<p>We told our sons no football until HS. Our oldest didn't care, but our younger one wanted to play. There is an ex-pro-baseball player who comes into my store. He also played football thru HS then chose baseball. He told my son that it is not worth it to play football before HS because one starts growing until high school anyway; 2. the kids who are really good when they are young are not necessarily any good by high school; 3. coaches and parents who say starting in HS is too late don't know what they are talking about; 4. it is not worth the risk to his growing brain. We were the "mean" parents, but our son did listen to this stranger. Then when we finally said he could try it, our son said he was not willing to give up soccer. I guess it all works out.</p>

<p>how about rugby?
my 5'8" 125lb D played rugby in high school and she liked it as much or more than soccer cause you play more positions.
You also dont lead with your head like in american football
rugby is a high contact sport but football is high collision sport.</p>

<p>Has he ever rowed before?
If not, can he join crew practice a few times and see how he likes it?</p>

<p>Ha! I thought FB meant Facebook too but I read some threads on this site and they were all talking about the game and sacks and touchdowns so I thought I'd get with the program! I hope my son is the kind who makes the change on his own. Thanks for your post -- I feel better.</p>

<p>God bless you Kate! I have been thinking the same thing -- what if I let him play? He loves it so much; he throws the ball like a spear (he's QB). But then I start worrying if he has another hit to his head, and the symptoms are worse -- memory loss, change of personality -- I would feel sick, knowing that I let all this happen and it could have been avoided. You're right -- being a mom is not a personality contest. What am I worried about -- getting fired? Keeping him safe is Job #1. Who cares if he hates me? (OK -- I do, but I'll get over it.)</p>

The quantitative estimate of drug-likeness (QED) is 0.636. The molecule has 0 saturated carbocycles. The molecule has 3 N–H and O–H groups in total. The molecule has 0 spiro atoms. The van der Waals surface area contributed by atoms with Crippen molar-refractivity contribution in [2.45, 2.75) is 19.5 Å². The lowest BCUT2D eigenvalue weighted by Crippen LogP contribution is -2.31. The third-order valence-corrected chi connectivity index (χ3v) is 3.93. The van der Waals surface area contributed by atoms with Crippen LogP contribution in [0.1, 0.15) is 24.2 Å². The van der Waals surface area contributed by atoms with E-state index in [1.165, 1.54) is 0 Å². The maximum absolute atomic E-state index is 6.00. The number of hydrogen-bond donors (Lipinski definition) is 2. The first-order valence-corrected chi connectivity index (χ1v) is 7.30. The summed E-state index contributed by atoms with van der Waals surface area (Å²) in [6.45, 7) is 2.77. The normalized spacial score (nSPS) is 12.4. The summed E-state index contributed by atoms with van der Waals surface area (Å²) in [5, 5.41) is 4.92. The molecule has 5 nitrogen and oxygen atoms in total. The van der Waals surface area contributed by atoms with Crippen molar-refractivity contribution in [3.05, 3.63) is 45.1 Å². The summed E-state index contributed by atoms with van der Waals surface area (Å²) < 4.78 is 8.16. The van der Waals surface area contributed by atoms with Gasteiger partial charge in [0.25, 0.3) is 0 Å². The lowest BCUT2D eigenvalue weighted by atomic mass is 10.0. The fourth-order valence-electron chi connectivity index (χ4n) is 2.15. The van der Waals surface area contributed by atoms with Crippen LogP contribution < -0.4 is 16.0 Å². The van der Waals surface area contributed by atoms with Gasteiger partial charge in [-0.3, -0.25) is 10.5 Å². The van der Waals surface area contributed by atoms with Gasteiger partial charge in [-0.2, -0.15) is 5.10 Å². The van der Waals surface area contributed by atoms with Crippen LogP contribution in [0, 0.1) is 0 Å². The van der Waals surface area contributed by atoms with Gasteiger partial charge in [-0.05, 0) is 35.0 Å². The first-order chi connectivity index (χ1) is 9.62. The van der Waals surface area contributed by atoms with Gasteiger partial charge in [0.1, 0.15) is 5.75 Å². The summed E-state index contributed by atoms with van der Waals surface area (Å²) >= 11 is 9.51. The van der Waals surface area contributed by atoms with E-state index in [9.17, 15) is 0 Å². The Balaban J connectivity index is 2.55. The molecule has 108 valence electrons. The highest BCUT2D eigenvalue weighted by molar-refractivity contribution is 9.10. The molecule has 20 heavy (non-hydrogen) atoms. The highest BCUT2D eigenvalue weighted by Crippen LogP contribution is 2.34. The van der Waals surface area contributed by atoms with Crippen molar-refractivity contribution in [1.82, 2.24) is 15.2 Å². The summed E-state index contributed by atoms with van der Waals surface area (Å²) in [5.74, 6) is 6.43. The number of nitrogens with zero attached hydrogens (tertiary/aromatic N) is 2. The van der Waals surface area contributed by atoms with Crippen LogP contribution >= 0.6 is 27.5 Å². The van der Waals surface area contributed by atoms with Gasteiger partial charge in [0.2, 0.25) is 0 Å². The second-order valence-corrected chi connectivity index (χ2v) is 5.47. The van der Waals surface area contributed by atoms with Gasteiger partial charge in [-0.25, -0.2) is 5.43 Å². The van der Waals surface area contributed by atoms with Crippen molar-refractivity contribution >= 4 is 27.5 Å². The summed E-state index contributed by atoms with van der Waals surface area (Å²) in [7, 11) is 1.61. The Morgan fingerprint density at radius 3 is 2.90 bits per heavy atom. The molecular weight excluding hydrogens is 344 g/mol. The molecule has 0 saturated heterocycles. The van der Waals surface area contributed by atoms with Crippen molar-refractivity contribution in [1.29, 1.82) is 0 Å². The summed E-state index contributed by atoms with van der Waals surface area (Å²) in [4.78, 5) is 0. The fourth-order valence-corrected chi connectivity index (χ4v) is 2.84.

<p>Hey Kity -- great idea! I didn't know they played rugby here! In fact, S wanted to see a game when we were planning a trip to England (later canceled; saving $ for college -- D is a senior) but his interest remains. I'll see if they have it in our area. Thanks!</p>

<p>Class of 15, </p>

<p>Fortunately, neither of mine wanted to play, but they may have been because I told them from the time they were toddlers--no FB. S1 did soccer, swimming & tae kwon do, but not seriously. S2 did a little swimming and not much else athletic wise. </p>

<p>More power to all of you who made this decision. I know it can't be easy, but as you said, you can't be fired.</p>

<p>plus many colleges have rugby teams-
It might fill the need of running and slamming into someone without the head injury
USA</a> Rugby</p>

<p>With several concussions? I don't blame your opinion one bit. Understand it completely. My son played football from grade 4 thru the first month of college (and then, well.. was tired of getting hit every afternoon when college was an overwhelming adjustment on its own). Anyway. he never had a concussion or a broken bone, but he throughout HS he was icing his joints and visiting chiropractors every post game day.. sometimes two and three times a week. He never missed a game, started for three years and had a helluva good time, but he never had a concussion. We did however have his helmet specially padded and fit from the time he started to play. Yes, it cost us extra over time but we figured he was probably more likely to become a lawyer vs a Pro football player so it was wise to protect his most valuable asset. So I get what you're saying completely.</p>

<p>Be careful about rugby--there are plenty of hard hits, pile ups and scrums, with little protective gear.</p>

<p>I'd be too frightened to allow football after reading the recent article in the New York Times magazine about concussions. The findings of that UPenn football player's autopsy were shocking- he had similar brain damage to that of a 40 yr old NFL player.</p>

<p>I am a nerdy scientist type. If my husband were also a nerdy scientist, I may have been successful with a "no football" rule, but my husband is not much for health statistics and loved playing h.s. football - and my son played in middle school. Then I lucked out - in Ohio, high school boys' golf is a fall sport, and my son generally prefers golf to football.</p>

<p>Just the thought of what a second concussion can do unnerves me. Thinking of you. It is so hard to go against the mainstream.</p>